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Airco Aircraft Information

Airco

Industry aviation

Successor: de Havilland
Founded: 1912
Defunct: 1920
Headquarters: The Hyde, UK
Key people: Geoffrey de Havilland

Aircraft Manufacturing Company - Airco - was established at The Hyde in Hendon, north London, England during 1912 by George Thomas. Geoffrey de Havilland joined two years later as the chief designer, on leaving his post with the Royal Aircraft Factory. His designs for Airco were marked with his initials "DH". The first great success was a pusher engine fighter DH.2 of 1916, that helped to defeat the "Fokker scourge" of 1915. More than 2,280 examples of the DH.6 trainer were built. The DH.4 and DH.9 were important light bombers of World War I - these types, and the DH.9A, a developed version that served for many years with the postwar Royal Air Force, formed the basis of early de Havilland designed airliners - including the company's DH.16 and DH.18 types which were operated by Aircraft Transport and Travel Limited, the first airline established in the United Kingdom, that was also owned by George Holt Thomas.

Following the cessation of hostilities the company's undue reliance on military orders became a handicap however and the company became bankrupt in 1920. Its assets were bought by the Birmingham Small Arms Company which did not pursue aviation-related business. The aviation related assets of the company were bought by Geoffrey de Havilland and he formed the de Havilland Aircraft Company in 1920.

List of Airco Aircraft

DH.1 (1915) - Two-seat biplane fighter with single pusher propeller
DH.2 (1915) - One-seat biplane fighter with single pusher propeller
DH.3 (1916) - Two-engine biplane bomber. Two prototypes only built; formed basis for later DH.10 design
DH.4 (1916) - Two-seat biplane day bomber with single tractor propeller
DH.5 (1916) - One-seat biplane fighter with single tractor propeller
DH.6 (1916) - Two-seat biplane training aircraft with single tractor propeller
DH.9 (1917) - Two-seat biplane day bomber with single tractor propeller.
DH.9A
DH.9C
DH.8 (1918) - Development of DH.9 with more powerful engine and greater wingspan
DH.10 Amiens (1918) - Two-engine biplane bomber. First prototype used pusher propeller; second prototype and production aircraft used tractor propellers
DH.11 Oxford (1919) Variant of DH.10 with radial engines. One prototype built; not produced
DH.16 (1919) - Variant of DH.9A with cabin for four passengers. Used as airliner
DH.18 (1920) - Single-engine biplane airliner. Cabin for eight passengers

Airco DH121/ Hawker Siddeley Trident project

In July 1956 British European Airways (BEA) issued a requirement for a medium-haul aircraft to replace their Vickers Viscount on their longer European routes with a jet-powered aircraft. Several designs were returned for this role, such as the Bristol 200, the Avro 740, the Vickers VC11 and De Havilland's Airco consortium DH.121. The DH.121 which would see service as the Hawker Siddeley Trident was selected as the winner in 1958.

The DH.121 was the first "tri-jet" design, the designers felt this offered the ideal tradeoff between economy and takeoff safety in case of an engine failure. The aircraft resembled a smaller DH Comet with three engines, including a tail design similar to the de Havilland Comet, as opposed to the T-tail later used. With the engines clustered at the rear as in the Sud Caravelle, which De Havilland's had also contributed design work, the wing was left free from engine mounts and was designed with a speed of over 600 mph being the goal. The DH121 was to be powered by 13,790 lbf (61.34 kN) Rolls-Royce Medway engines, have a gross weight of 150,000 lb (63,000 kg), a range of 2,070 mi (3,330 km), and seat 111 in a two-class layout. BEA felt the design was too large for their existing routes, and they had de Havilland redesign the aircraft to their new requirements. The result was an aircraft powered by much smaller Rolls-Royce Spey 505 engines, with a gross weight of 105,000 lb (48,000 kg),and a range of 930 miles (1,500 km), and seating for just 97 people. Other design changes included the use of the T-tail , as well as a new nose design, these changes made it look very different from the Comet-like original version. In 1958 it was confirmed by the British Government that it had given approval for British European Airways to conclude a contract with the Airco consortium for 24 DH.121 aircraft. At a cost about 29 million, for delivery between 1964 and 1966. 67 per cent of the financial risk was to have been borne by de Havilland, 22 per cent by Hunting Aircraft, 10 per cent by Fairey Aviation. The total cost of the installation and development of the engines was to be met by Rolls-Royce. Production facilities were available at Christchurch, at Hatfield, at Chester, and at Portsmouth; additional production facilities were available through Hunting Aircraft and Fairey Aviation at Luton and Hayes. However the AIRCO consortium which would also have included subcontracting support from Handley Page and Saunders-Roe failed to materialise and instead de Havilland was taken over by the Hawker Siddeley group in 1960, with the aircraft becoming the HS 121 Trident series.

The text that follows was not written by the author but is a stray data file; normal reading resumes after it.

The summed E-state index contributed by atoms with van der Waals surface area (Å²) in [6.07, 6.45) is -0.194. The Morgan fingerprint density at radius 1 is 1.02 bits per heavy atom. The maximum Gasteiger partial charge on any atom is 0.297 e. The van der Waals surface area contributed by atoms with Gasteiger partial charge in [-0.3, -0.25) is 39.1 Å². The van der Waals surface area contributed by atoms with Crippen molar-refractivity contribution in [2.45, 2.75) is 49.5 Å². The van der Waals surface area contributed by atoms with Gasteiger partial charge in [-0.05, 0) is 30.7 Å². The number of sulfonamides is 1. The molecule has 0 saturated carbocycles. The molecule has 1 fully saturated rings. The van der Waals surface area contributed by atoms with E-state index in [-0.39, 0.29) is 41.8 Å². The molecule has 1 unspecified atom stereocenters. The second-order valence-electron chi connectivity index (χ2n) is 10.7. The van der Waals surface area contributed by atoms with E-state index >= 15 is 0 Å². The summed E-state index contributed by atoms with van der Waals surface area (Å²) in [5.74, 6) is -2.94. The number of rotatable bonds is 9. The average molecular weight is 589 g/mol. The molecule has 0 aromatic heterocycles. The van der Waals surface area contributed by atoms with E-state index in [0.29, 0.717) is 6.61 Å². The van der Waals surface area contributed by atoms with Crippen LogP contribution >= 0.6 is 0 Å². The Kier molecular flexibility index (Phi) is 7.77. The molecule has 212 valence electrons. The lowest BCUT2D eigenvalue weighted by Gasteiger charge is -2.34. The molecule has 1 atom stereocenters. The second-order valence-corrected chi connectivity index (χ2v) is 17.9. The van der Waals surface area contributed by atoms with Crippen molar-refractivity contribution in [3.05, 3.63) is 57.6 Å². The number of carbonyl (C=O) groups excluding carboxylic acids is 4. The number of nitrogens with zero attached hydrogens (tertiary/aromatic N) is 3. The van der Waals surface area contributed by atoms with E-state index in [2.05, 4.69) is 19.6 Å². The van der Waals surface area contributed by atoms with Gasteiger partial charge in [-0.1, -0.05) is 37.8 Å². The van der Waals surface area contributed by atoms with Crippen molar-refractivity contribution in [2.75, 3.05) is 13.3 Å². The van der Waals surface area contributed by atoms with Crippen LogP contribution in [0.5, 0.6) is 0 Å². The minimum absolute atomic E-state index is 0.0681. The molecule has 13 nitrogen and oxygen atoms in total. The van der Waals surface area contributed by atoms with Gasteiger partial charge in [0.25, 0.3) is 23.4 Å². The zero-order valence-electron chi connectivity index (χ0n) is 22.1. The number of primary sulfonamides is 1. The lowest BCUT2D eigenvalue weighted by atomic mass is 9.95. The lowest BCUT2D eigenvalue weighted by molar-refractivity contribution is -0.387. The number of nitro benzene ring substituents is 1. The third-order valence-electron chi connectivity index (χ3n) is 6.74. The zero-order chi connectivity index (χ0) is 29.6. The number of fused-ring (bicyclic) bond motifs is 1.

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Source: WikiPedia

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